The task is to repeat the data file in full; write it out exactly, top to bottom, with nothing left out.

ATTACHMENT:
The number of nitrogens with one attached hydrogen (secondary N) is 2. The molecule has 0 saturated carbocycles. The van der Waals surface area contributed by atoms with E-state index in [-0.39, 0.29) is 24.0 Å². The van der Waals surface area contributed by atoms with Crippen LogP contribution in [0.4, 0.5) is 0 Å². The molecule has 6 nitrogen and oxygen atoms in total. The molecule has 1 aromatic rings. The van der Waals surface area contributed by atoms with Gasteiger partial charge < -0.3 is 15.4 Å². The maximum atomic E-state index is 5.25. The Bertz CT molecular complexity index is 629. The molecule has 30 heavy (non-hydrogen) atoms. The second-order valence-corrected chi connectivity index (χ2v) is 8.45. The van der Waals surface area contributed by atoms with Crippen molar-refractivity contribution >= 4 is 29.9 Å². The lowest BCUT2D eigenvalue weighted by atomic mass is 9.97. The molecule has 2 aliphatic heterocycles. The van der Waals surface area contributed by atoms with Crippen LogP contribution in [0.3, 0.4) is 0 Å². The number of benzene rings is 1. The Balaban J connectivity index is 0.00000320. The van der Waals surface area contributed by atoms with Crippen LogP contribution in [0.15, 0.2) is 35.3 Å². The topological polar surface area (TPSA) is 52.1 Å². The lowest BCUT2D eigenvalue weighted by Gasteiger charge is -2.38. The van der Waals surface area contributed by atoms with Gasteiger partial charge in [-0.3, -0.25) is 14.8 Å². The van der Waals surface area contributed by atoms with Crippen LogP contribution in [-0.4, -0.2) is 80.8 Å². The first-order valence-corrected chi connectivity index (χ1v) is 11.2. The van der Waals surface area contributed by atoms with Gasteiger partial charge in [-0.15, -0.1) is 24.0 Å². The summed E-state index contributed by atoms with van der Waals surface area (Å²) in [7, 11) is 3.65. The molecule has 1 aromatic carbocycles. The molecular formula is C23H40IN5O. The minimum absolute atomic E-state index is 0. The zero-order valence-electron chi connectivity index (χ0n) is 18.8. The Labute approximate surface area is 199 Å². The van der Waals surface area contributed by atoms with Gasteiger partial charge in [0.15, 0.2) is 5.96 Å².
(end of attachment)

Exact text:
The number of nitrogens with one attached hydrogen (secondary N) is 2. The molecule has 0 saturated carbocycles. The van der Waals surface area contributed by atoms with E-state index in [-0.39, 0.29) is 24.0 Å². The van der Waals surface area contributed by atoms with Crippen LogP contribution in [0.4, 0.5) is 0 Å². The molecule has 6 nitrogen and oxygen atoms in total. The molecule has 1 aromatic rings. The van der Waals surface area contributed by atoms with Gasteiger partial charge < -0.3 is 15.4 Å². The maximum atomic E-state index is 5.25. The Bertz CT molecular complexity index is 629. The molecule has 30 heavy (non-hydrogen) atoms. The second-order valence-corrected chi connectivity index (χ2v) is 8.45. The van der Waals surface area contributed by atoms with Crippen molar-refractivity contribution >= 4 is 29.9 Å². The lowest BCUT2D eigenvalue weighted by atomic mass is 9.97. The molecule has 2 aliphatic heterocycles. The van der Waals surface area contributed by atoms with Crippen LogP contribution in [0.3, 0.4) is 0 Å². The number of benzene rings is 1. The Balaban J connectivity index is 0.00000320. The van der Waals surface area contributed by atoms with Crippen LogP contribution in [0.15, 0.2) is 35.3 Å². The topological polar surface area (TPSA) is 52.1 Å². The lowest BCUT2D eigenvalue weighted by Gasteiger charge is -2.38. The van der Waals surface area contributed by atoms with Gasteiger partial charge in [-0.3, -0.25) is 14.8 Å². The van der Waals surface area contributed by atoms with Crippen LogP contribution in [-0.4, -0.2) is 80.8 Å². The first-order valence-corrected chi connectivity index (χ1v) is 11.2. The van der Waals surface area contributed by atoms with Gasteiger partial charge in [-0.15, -0.1) is 24.0 Å². The summed E-state index contributed by atoms with van der Waals surface area (Å²) in [7, 11) is 3.65. The molecule has 1 aromatic carbocycles. The molecular formula is C23H40IN5O. The minimum absolute atomic E-state index is 0. The zero-order valence-electron chi connectivity index (χ0n) is 18.8. The Labute approximate surface area is 199 Å². The van der Waals surface area contributed by atoms with Gasteiger partial charge in [0.15, 0.2) is 5.96 Å².